What To Do When An LTC Insurance Applicant Might Be Rated Up

By Marcella De Simone

No one likes it when a client gets rated up for long term care insurance, particularly when her condition does not make her a decided candidate for poor future health. But there are ways to handle such situations, say producers.

Getting as much information from the client as possible before filing the application is how William Thrash staves off the possibility that the client will be rated up undeservedly. Thrash is a registered representative in the Anniston, Ala., office of Axa Advisors, which is headquartered in New York.

Obtaining a comprehensive medical history is also something that Janet Reardon, an insurance specialist in Woburn, Mass., makes sure to do before approaching a carrier. “It enables me immediately to rule in or rule out specific carriers,” she says.

“I chose to go the independent route because I have yet to find two carriers whose products are identical and their underwriting varies significantly,” Reardon adds. Her strategy is to determine which companies would be most willing to underwrite the client before submitting the application.

Marybeth Prescott, a long term care insurance specialist at Prescott Brokerage Services, Centerville, Mass., approaches the situation the same way. “We have certain companies that we go to who write more impaired risk,” she says. “The rates are higher. If they really want the insurance, and based on their health, theyll pay it.”

Thrash always asks clients to get a copy of their medical records. When the client has a family history or condition that can be perceived as something that can affect the applicant in the future, even though unlikely, he asks the client to get a note from the doctor testifying to the clients physical condition in addition to the record.

Sometimes, company underwriters may misinterpret what is in the medical record, he says.

Case in point: A running partner of Thrashs, whom he prospected as a life insurance client precisely because Thrash knew was in top physical shape, was rated up. This news came much to the surprise of both Thrash and his friend.

It turned out that the prospects doctor treated his father, as well. And, because the doctor treated the elder for hypertension, the doctor assumed the son could be at risk as well. So, despite being in peak health, Thrashs friend was rated up.

But, when all agree there is a legitimate reason to rate up a client, Renee Renda says she tries to “find them the best policy they can get, if its reasonably priced and its with a carrier that is strong.” Renda is vice president, Dobbie Insurance Agency, Wellesley, Mass.

Alternatives Renda uses when a client is declined by LTC insurance carriers include life products. Sometimes these policies will “replenish the funds if a LTC situation arises,” she says. “And, there are some life products that have LTC benefits built in.”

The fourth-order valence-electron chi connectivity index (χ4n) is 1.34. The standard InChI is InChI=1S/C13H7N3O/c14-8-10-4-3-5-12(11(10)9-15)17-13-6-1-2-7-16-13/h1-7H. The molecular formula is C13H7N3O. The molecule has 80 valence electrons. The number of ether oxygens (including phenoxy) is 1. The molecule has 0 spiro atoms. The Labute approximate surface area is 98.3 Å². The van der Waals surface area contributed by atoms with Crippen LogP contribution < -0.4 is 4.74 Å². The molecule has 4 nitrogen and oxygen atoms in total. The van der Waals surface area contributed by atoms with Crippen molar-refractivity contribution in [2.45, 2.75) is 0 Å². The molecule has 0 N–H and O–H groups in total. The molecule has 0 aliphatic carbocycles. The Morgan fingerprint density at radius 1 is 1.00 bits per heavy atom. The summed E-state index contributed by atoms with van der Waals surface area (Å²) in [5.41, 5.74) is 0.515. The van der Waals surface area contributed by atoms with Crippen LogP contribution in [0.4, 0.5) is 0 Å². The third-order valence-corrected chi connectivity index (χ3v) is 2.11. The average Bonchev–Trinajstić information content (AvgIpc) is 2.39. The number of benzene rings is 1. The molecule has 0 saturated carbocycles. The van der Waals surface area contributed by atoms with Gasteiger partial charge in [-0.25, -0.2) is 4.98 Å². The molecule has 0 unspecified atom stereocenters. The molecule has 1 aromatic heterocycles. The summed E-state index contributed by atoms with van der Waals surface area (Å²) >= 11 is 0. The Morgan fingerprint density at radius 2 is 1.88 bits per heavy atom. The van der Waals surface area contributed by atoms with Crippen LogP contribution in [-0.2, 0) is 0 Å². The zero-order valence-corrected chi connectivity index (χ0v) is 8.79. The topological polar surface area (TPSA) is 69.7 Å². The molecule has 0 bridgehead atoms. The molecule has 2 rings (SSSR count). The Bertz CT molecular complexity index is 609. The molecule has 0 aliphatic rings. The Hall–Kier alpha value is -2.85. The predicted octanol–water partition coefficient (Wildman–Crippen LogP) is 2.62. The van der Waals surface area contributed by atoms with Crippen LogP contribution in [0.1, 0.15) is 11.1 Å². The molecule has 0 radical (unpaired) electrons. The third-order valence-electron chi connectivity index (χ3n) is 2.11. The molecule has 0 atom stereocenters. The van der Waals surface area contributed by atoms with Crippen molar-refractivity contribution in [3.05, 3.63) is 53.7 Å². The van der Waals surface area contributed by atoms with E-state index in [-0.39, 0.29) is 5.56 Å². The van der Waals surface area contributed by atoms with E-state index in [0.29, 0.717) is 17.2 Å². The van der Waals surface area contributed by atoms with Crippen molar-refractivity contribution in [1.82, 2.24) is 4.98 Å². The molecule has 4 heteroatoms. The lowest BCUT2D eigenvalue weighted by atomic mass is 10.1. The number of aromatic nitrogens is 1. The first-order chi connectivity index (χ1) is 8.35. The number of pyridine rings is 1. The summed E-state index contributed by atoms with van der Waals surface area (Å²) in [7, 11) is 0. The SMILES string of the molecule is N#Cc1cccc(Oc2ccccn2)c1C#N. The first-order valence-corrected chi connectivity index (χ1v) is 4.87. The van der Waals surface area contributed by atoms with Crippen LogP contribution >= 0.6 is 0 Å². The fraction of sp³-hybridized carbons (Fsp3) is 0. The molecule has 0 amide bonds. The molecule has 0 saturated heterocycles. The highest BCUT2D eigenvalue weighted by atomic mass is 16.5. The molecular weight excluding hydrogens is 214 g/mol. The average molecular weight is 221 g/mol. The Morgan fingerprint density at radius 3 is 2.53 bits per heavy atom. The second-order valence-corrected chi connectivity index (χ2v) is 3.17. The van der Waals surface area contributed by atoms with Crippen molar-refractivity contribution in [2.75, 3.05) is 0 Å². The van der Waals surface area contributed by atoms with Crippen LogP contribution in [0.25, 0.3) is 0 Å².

Other than that, putting the client in contact with a lawyer who does other types of planning can be an option for such a client, Renda says.

Reardon looks to a shorter daily or monthly maximum benefit or a longer elimination period when a client who is rated up has a hard time paying for the policy.

“Even with these adjustments, if its still not affordable, I refer them to an elder law attorney who can tell them the next best bet,” she says. “I do not sell long term care insurance to people who cant afford it.”

Thrash says that when a client is “fine and they get rated up, I try to get it corrected, because the other problem you have is, they get put in the MIB (Westwood, Mass.-based Medical Information Bureau) with the rating. What we usually do, if we feel like its totally wrong is, we ask the doctor to write a letter clarifying.”

One of Thrashs clients took a blood test but had forgotten to fast before taking it. When the results showed urine “loaded with protein,” the carrier was prepared to decline the application, Thrash says. It turned out the client had eaten his usual cottage cheese breakfast. In a case like this, Thrash asks the doctor to write a letter clarifying the results.

“I go to long extremes before I put a case in. I spend a lot of time filling out applications and I dont want to waste my time or the companys time,” Thrash says. “If you do it right before you go, what you get back from the underwriter is going to be straight.”


Reproduced from National Underwriter Life & Health/Financial Services Edition, October 31, 2003. Copyright 2003 by The National Underwriter Company in the serial publication. All rights reserved.Copyright in this article as an independent work may be held by the author.